The laptops are slowing down. This is because they are not laptops, they are notebooks. They don’t have the processing power of a laptop, and nowhere near the power of a desktop computer. As far as I can tell, most students have taken to downloading as much stuff as possible on to their notebooks. When they open them, they open all of these programmes and the computers freeze. They are not designed for this. Also, with multiple downloads comes multiple risks. So, a bit of time was spent this morning discussing notebook care. I still believe that the one thing everyone should download is AdAware from Lavasoft. It will clear out a lot of rubbish that computers pick up. Also, when you uninstall a programme, you cannot just “put it in the trash“, you have to run remove programme from the control panel.

From there is was on to the DNA models. Everyone got to stand at the front of the class and show off their models. I have uploaded the pictures to here, and you can see them all – or you can click on the link in the sidebar. If you just want to see the models without having to look at the pictures of all the students:

Then it was time for the maths pop quiz. Hurray! Two students achieved a 10, well done them. A couple of students managed to score a 9.7, and five students picked up a 9.2. The annoying thing? The mistakes were fairly simple mistakes. Too often answers weren’t simplified, too often addition was done instead of subtraction. Most of the students can do these questions, most of them, with a little more concentration, could be getting a 10. What I have to instil into these students is a desire to achieve their best. They should be producing work which is a true representation of their abilities.

After art we showed our DNA models to 6B and they showed their models to us, 6A. We then had a discussion about the graduation party. Yes, we are already having discussions about the graduation party! This got a little bit heated, as some students really don’t want one of the options. I understand that sometimes the majority choice wins, however it seems a shame to choose something that will eventually lead to students not having the best memories of their graduation party. And, to be honest, it is all about the students. It is their graduation.

After recess, in the Spanish lesson, the students started to write/prepare/rehearse their radio programme. Normally I get invited to the final presentation – which is nice – if it happens I promise there will be some pictures and maybe a video or two. It was then time for The Wall Of Accomplishment treat. We haven’t really had any fun activity in the sixth grade this year. I am asked by the administration, every week, to do something fun. As I tend to feel that most of my lessons are fun (hahahahaha), I tend to feel that I have that covered. Also, as the Junior High exams loom large on the horizon, I try to get through as much stuff as possible. But, I had promised. So, to celebrate our achievement, we watched Babe. The story of a pig who was won at a fair and was destined to be eaten by Christmas. However, he wanted more. He wanted to achieve a lot more. So he became a sheep-pig!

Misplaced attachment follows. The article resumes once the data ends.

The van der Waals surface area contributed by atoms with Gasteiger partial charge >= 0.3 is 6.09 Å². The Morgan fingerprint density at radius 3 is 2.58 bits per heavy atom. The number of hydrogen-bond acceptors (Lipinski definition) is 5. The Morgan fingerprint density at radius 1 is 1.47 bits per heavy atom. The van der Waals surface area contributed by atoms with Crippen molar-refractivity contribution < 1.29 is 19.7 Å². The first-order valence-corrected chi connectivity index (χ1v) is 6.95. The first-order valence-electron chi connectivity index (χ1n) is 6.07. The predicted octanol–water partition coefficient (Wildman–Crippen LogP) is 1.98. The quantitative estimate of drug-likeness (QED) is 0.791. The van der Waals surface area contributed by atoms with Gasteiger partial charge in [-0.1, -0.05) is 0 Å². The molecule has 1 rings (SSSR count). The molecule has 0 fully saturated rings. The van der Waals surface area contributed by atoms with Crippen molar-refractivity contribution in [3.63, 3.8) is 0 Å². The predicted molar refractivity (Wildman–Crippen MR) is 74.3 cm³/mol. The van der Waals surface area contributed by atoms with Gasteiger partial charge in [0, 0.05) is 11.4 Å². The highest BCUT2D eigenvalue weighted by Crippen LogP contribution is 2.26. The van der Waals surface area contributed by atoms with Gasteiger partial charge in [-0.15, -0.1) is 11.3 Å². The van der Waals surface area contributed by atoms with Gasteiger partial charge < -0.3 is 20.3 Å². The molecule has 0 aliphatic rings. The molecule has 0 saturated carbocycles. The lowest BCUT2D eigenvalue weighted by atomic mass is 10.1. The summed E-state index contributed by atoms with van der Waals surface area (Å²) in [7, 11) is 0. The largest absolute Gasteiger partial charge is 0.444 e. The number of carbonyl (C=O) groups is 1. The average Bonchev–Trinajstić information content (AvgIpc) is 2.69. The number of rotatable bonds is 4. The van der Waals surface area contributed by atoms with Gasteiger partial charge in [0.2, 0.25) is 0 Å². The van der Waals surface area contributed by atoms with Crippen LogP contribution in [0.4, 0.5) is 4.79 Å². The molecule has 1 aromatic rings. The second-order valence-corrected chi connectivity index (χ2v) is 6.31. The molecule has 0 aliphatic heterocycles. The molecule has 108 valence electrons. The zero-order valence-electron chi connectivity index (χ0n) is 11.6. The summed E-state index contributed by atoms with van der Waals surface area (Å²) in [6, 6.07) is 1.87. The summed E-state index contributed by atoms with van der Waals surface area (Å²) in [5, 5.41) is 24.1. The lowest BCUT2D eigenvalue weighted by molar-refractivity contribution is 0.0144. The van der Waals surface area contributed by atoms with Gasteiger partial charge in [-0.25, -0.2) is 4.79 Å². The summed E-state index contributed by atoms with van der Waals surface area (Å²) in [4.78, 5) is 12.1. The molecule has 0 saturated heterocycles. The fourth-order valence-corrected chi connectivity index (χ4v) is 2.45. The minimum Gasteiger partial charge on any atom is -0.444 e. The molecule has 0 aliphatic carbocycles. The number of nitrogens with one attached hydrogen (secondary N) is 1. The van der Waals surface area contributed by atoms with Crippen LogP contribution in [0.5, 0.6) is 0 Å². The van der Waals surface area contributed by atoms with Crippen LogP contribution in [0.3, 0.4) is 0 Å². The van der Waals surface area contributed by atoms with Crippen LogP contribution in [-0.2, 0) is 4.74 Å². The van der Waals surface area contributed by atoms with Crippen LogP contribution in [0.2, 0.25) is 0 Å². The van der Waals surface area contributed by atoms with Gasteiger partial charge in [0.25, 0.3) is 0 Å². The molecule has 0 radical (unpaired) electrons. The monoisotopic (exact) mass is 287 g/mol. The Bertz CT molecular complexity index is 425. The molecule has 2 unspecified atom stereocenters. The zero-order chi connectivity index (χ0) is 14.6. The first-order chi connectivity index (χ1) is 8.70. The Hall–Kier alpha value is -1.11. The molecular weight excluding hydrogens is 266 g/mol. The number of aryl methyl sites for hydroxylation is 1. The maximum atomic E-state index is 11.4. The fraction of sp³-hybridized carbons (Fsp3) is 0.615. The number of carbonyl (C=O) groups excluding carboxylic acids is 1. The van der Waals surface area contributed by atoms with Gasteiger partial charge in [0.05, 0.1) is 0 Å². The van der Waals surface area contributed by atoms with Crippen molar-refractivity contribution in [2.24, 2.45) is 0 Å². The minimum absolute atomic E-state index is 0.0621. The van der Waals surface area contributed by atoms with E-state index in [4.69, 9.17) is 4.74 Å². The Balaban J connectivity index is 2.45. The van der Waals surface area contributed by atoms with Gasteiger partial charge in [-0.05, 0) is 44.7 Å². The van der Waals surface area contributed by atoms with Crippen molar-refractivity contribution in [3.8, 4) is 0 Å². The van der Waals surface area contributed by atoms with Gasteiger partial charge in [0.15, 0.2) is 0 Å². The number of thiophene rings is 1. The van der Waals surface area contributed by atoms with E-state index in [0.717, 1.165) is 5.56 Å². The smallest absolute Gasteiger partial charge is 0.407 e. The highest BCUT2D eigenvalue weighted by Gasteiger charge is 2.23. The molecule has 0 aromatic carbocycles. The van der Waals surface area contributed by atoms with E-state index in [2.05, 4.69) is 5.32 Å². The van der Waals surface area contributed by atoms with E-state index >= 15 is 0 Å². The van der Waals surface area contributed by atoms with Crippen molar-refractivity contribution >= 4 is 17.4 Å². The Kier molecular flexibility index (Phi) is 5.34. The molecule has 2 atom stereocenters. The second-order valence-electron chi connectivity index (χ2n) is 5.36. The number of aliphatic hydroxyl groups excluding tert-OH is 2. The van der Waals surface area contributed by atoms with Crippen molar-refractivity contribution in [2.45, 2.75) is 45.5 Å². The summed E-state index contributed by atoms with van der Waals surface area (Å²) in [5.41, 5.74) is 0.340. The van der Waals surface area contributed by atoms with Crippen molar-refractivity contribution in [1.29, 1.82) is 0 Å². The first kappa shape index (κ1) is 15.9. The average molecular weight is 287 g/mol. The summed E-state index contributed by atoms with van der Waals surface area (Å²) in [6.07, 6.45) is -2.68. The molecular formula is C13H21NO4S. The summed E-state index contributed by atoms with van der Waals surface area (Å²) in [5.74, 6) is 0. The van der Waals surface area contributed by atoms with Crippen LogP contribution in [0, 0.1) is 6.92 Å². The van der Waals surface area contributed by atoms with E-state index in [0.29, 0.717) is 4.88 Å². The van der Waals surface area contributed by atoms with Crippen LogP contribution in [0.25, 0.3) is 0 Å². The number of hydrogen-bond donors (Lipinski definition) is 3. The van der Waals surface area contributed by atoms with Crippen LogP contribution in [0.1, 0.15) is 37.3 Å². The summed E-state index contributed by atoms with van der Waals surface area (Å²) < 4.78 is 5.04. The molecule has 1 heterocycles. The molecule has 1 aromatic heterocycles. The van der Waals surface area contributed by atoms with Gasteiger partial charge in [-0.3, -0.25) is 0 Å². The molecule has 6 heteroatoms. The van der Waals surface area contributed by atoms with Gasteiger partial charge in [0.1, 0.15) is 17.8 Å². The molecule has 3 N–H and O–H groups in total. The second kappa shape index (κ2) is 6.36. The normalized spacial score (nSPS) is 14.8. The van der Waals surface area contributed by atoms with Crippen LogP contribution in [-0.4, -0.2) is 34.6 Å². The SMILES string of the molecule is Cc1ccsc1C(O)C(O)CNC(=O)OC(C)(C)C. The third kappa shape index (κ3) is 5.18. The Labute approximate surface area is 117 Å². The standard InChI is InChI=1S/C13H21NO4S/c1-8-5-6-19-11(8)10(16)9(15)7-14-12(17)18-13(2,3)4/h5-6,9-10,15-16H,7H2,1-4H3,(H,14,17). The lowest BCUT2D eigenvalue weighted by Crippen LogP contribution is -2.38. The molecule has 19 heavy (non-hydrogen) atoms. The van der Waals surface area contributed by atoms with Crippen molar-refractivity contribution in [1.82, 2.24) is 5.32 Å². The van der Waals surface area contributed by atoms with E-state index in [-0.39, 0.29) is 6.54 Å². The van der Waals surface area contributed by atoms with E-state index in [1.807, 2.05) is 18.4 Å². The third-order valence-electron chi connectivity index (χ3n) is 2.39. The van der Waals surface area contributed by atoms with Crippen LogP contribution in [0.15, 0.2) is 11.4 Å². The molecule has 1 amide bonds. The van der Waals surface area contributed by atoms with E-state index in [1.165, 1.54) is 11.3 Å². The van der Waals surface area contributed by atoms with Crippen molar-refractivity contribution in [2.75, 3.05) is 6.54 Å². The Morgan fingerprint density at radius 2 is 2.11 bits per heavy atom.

Right, I have to go watch the Rugby World Cup semi-finals (and dream that England are playing in them). And then I have to mentally prepare myself for The Steel City Derby on Sunday. Yes, tomorrow my beloved Sheffield United (The Mighty Blades) take on that other team from Sheffield, Sheffield W*dnesd*y. Now, if that goes wrong, I might not be in on Monday! Back to growing a beard!


  • Reading Log: signed
  • Read: 20 minutes

Posted in graduation, laptops, maths, photos, spanish, values, youtube | Leave a Comment »

(and how long was that week?) Friday

Posted by willkay on January 22, 2011

The thing about routine is, it’s routine. Once you are back into a routine, one day just drifts into another. It seems ages since we were all on holiday, and yet it was only two weeks ago. This morning, even though all the alarm clocks were turned off and I went to bed slightly later than I normally do on a school night, I woke up at 6:14am and watched the alarm clock tick over. Yes, my body clock is now retuned to school time, and even though I can sleep in – and weirdly enough, every week day I really could sleep in – by 7 o’clock I’m staring at the ceiling, thinking about work. Yes, I can be that dull.

Friday started with the good news: all class teachers present and correct! The music teacher is still AWOL, but that won’t be a problem for me until next W*dnesd*y. It’s been a long week having to teach my normal time table with the added pressure of the Instituto México exams, added into the equation there have been lessons to teach in the third, fourth, and fifth grades. Plus there have been exams tests to write, lessons to plan, parental meetings to prepare/debrief, and then there has been the assembly to think about. So, it was a relief to know that Friday would just be spent with the sixth grade, and my non-contact time would be available for all the administrative work that goes with the job of a teacher.